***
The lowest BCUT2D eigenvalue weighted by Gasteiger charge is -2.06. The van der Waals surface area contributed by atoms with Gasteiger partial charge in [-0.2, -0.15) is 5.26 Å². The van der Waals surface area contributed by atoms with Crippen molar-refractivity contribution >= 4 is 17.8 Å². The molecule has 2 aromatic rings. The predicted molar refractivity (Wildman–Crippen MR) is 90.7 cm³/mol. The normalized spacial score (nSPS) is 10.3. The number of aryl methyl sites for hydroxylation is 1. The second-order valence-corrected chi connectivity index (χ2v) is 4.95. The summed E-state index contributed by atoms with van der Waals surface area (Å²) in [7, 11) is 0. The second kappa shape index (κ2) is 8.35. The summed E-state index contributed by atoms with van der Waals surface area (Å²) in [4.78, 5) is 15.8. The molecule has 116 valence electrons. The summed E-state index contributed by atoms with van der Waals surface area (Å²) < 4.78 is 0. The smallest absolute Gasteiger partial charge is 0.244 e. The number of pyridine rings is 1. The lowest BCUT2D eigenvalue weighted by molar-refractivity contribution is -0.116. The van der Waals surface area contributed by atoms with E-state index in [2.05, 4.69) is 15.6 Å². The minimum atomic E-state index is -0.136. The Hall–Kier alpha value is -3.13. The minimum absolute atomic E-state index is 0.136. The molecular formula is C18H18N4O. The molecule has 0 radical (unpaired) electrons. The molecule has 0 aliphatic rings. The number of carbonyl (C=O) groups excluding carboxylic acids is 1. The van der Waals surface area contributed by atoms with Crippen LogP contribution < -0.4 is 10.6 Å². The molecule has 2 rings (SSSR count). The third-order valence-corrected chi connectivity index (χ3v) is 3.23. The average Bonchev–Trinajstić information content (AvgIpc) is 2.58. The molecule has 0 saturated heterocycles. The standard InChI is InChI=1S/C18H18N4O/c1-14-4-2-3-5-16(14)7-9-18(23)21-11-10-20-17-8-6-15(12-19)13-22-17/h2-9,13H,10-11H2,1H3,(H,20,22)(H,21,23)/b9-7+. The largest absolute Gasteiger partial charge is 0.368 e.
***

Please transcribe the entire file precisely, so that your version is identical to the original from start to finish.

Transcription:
The lowest BCUT2D eigenvalue weighted by Gasteiger charge is -2.06. The van der Waals surface area contributed by atoms with Gasteiger partial charge in [-0.2, -0.15) is 5.26 Å². The van der Waals surface area contributed by atoms with Crippen molar-refractivity contribution >= 4 is 17.8 Å². The molecule has 2 aromatic rings. The predicted molar refractivity (Wildman–Crippen MR) is 90.7 cm³/mol. The normalized spacial score (nSPS) is 10.3. The number of aryl methyl sites for hydroxylation is 1. The second-order valence-corrected chi connectivity index (χ2v) is 4.95. The summed E-state index contributed by atoms with van der Waals surface area (Å²) in [7, 11) is 0. The second kappa shape index (κ2) is 8.35. The summed E-state index contributed by atoms with van der Waals surface area (Å²) in [4.78, 5) is 15.8. The molecule has 116 valence electrons. The summed E-state index contributed by atoms with van der Waals surface area (Å²) < 4.78 is 0. The smallest absolute Gasteiger partial charge is 0.244 e. The number of pyridine rings is 1. The lowest BCUT2D eigenvalue weighted by molar-refractivity contribution is -0.116. The van der Waals surface area contributed by atoms with E-state index in [2.05, 4.69) is 15.6 Å². The minimum atomic E-state index is -0.136. The Hall–Kier alpha value is -3.13. The minimum absolute atomic E-state index is 0.136. The molecular formula is C18H18N4O. The molecule has 0 radical (unpaired) electrons. The molecule has 0 aliphatic rings. The number of carbonyl (C=O) groups excluding carboxylic acids is 1. The van der Waals surface area contributed by atoms with Crippen LogP contribution < -0.4 is 10.6 Å². The molecule has 2 rings (SSSR count). The third-order valence-corrected chi connectivity index (χ3v) is 3.23. The average Bonchev–Trinajstić information content (AvgIpc) is 2.58. The molecule has 0 saturated heterocycles. The standard InChI is InChI=1S/C18H18N4O/c1-14-4-2-3-5-16(14)7-9-18(23)21-11-10-20-17-8-6-15(12-19)13-22-17/h2-9,13H,10-11H2,1H3,(H,20,22)(H,21,23)/b9-7+. The largest absolute Gasteiger partial charge is 0.368 e.